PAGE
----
By Arielle Rogers and Larissa Barber, guest contributors
Do you prefer keeping your work life separate from your home life, or do you like blending the two?
The answer to that question could have a significant effect on whether you’ll feel satisfied in a given job.
If you set clear boundaries between work and home, you are a segmenter. Segmenters rarely bring work home. They tend to answer emails only while at work and might keep separate calendars for their work and personal lives (Nippert-Eng, 1996).
If you blend your work and home life, then you are an integrator. Integrators might set up an in-home office, converse with their partners about work at the dinner table and invite coworkers over to the house for a party (Nippert-Eng, 1996).
Which is better—integration or segmentation?
Both segmentation and integration have benefits, as well as drawbacks.
Those who set clear boundaries between work and home experience less conflict between the two domains (Olson-Buchanan & Boswell, 2006). In other words, segmenters are able to give enough of their time and energy to both areas in order to be and feel successful.
Segmenters are also more likely to mentally “switch off” from work (Park, Fritz, & Jex, 2011), which may help lower stress and exhaustion (Sonnentag & Fritz, 2008).
Integrators also get some benefits—they experience less negativity when work creeps into their home life. For instance, when contacted at home by someone from work, integrators feel less annoyed than employees who want to keep home and work separate (Olson-Buchanan & Boswell, 2006).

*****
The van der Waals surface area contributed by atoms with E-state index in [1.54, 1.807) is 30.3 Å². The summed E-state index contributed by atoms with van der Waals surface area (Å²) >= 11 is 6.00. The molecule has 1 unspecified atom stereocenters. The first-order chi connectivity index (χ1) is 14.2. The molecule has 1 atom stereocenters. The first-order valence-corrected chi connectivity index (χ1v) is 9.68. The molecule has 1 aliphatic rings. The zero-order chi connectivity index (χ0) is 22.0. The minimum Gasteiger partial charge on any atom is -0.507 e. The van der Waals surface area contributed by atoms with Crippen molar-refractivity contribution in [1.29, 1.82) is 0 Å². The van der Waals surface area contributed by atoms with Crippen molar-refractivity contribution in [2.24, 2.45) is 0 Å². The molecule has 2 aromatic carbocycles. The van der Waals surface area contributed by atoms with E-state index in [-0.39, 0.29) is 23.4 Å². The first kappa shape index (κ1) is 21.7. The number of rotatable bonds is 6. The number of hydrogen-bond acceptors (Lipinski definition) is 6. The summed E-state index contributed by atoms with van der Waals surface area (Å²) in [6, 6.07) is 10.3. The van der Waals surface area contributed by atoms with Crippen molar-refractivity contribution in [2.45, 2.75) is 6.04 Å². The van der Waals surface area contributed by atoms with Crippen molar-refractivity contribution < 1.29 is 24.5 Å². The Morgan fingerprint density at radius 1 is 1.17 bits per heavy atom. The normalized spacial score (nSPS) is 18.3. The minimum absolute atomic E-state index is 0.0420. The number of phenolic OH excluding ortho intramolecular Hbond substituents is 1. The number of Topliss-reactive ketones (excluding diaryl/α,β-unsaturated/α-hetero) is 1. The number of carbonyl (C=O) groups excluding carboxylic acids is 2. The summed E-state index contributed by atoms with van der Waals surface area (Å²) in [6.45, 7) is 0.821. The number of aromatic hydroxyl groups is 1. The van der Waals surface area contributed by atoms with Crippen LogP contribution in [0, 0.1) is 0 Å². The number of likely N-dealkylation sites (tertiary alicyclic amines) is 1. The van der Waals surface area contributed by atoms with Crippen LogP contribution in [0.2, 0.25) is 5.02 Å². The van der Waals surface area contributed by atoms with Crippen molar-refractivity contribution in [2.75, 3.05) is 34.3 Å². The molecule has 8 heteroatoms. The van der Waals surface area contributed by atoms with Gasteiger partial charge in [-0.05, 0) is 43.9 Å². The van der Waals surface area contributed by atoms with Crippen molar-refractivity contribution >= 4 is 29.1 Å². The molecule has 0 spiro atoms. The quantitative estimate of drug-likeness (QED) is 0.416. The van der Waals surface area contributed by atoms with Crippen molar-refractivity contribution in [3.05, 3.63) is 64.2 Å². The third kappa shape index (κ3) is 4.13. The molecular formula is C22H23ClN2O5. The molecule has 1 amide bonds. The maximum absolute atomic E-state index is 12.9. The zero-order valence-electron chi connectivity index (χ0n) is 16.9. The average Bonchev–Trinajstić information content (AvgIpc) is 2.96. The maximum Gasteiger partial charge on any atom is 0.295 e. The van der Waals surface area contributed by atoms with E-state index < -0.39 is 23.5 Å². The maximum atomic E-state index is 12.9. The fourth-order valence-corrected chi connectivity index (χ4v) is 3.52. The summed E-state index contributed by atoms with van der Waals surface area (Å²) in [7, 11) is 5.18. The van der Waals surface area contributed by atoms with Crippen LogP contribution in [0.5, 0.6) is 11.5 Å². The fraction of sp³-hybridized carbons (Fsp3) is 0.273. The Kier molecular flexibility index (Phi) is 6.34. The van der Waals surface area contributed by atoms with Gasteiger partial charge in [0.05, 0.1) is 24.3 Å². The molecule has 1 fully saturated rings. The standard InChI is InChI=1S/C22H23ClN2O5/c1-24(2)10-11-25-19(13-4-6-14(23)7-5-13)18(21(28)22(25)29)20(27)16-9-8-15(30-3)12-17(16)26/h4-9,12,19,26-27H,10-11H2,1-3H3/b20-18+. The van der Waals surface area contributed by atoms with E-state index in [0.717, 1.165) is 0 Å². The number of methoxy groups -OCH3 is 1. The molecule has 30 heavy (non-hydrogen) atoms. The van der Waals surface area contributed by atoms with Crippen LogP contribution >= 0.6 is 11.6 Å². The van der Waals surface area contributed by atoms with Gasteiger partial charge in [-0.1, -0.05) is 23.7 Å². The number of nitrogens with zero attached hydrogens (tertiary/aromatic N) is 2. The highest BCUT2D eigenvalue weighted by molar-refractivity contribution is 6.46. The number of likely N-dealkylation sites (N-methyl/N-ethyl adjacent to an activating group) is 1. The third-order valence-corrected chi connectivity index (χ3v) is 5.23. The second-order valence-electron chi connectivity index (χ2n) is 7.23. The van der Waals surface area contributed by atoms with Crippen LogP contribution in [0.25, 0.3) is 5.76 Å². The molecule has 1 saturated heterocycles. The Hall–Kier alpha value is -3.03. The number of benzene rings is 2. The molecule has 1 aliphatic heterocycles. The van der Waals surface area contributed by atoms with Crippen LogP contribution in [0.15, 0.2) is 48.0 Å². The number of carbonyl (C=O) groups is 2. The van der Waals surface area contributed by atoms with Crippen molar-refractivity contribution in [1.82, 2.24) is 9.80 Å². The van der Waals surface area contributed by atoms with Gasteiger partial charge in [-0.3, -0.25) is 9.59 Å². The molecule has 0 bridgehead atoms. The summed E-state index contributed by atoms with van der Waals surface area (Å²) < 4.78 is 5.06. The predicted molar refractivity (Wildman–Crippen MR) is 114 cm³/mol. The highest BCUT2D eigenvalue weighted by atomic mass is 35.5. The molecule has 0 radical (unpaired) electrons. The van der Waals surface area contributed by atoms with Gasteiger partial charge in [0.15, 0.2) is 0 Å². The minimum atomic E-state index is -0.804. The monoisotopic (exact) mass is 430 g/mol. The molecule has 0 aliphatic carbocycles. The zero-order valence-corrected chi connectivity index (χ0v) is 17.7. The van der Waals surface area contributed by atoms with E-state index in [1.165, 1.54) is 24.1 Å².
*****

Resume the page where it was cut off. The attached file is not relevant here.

Additionally, for integrators, work experiences are more likely to positively influence home experiences and vice versa (Greenhaus & Powell, 2006; Illies, Wilson, & Wagner, 2009). Positive emotions experienced at home influence employees’ work lives by helping them achieve work-related goals.
Of course, your preference for integration or segmentation might not align with what is expected of you at work. For example, if you’re a segmenter who works with integrators, you can feel forced into doing things like checking your email at home.
How stressed or satisfied you feel at work is influenced by whether your workplace supports your preferences for integration or segmentation (Kossek & Lautsch, 2012; Kreiner, 2006). So your fit with the organization is what matters most (Kreiner, 2006).
Tips for striking the right work-home balance
Regardless of your preference, there are several tips you can use to help you best manage work-home boundaries (Kreiner, Hollensbe, & Sheep, 2009):
Technology continues to change the way we manage boundaries between work and home. However, these tips can help employees to manage boundaries in a way that fits their own personal preferences.
Arielle Rogers is a doctoral student studying social and industrial-organizational psychology at Northern Illinois University. Her research is focused on occupational health, personality and emotional labor. She is particularly interested in work-life balance and interdisciplinary approaches to the study of emotions in organizations.
Dr. Larissa Barber is an assistant professor of psychology at Northern Illinois University. She teaches courses on industrial-organizational psychology, research ethics, personnel psychology and occupational health psychology. Her research is focused on occupational stress, sleep and recovery, and work-life balance.
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